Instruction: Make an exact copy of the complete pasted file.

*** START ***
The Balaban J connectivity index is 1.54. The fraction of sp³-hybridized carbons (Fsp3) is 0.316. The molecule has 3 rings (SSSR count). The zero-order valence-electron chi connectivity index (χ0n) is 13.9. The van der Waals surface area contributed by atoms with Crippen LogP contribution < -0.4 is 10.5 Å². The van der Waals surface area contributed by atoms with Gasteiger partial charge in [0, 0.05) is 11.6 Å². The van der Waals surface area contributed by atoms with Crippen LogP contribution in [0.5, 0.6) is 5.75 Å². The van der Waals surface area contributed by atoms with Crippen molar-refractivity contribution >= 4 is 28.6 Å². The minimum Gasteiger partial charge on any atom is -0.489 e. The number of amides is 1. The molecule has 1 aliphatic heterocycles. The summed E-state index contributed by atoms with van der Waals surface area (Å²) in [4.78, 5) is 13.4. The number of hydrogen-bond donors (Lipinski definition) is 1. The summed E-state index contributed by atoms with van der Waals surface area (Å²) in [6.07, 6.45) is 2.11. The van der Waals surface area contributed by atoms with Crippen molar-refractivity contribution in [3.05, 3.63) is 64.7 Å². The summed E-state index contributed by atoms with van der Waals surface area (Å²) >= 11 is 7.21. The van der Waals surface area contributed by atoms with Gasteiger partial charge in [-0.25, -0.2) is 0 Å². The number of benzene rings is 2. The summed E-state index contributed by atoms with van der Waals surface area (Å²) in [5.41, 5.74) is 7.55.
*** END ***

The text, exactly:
The Balaban J connectivity index is 1.54. The fraction of sp³-hybridized carbons (Fsp3) is 0.316. The molecule has 3 rings (SSSR count). The zero-order valence-electron chi connectivity index (χ0n) is 13.9. The van der Waals surface area contributed by atoms with Crippen LogP contribution < -0.4 is 10.5 Å². The van der Waals surface area contributed by atoms with Gasteiger partial charge in [0, 0.05) is 11.6 Å². The van der Waals surface area contributed by atoms with Crippen LogP contribution in [0.5, 0.6) is 5.75 Å². The van der Waals surface area contributed by atoms with Crippen molar-refractivity contribution >= 4 is 28.6 Å². The minimum Gasteiger partial charge on any atom is -0.489 e. The number of amides is 1. The molecule has 1 aliphatic heterocycles. The summed E-state index contributed by atoms with van der Waals surface area (Å²) in [4.78, 5) is 13.4. The number of hydrogen-bond donors (Lipinski definition) is 1. The summed E-state index contributed by atoms with van der Waals surface area (Å²) in [6.07, 6.45) is 2.11. The van der Waals surface area contributed by atoms with Crippen molar-refractivity contribution in [3.05, 3.63) is 64.7 Å². The summed E-state index contributed by atoms with van der Waals surface area (Å²) >= 11 is 7.21. The van der Waals surface area contributed by atoms with Gasteiger partial charge in [-0.25, -0.2) is 0 Å². The number of benzene rings is 2. The summed E-state index contributed by atoms with van der Waals surface area (Å²) in [5.41, 5.74) is 7.55.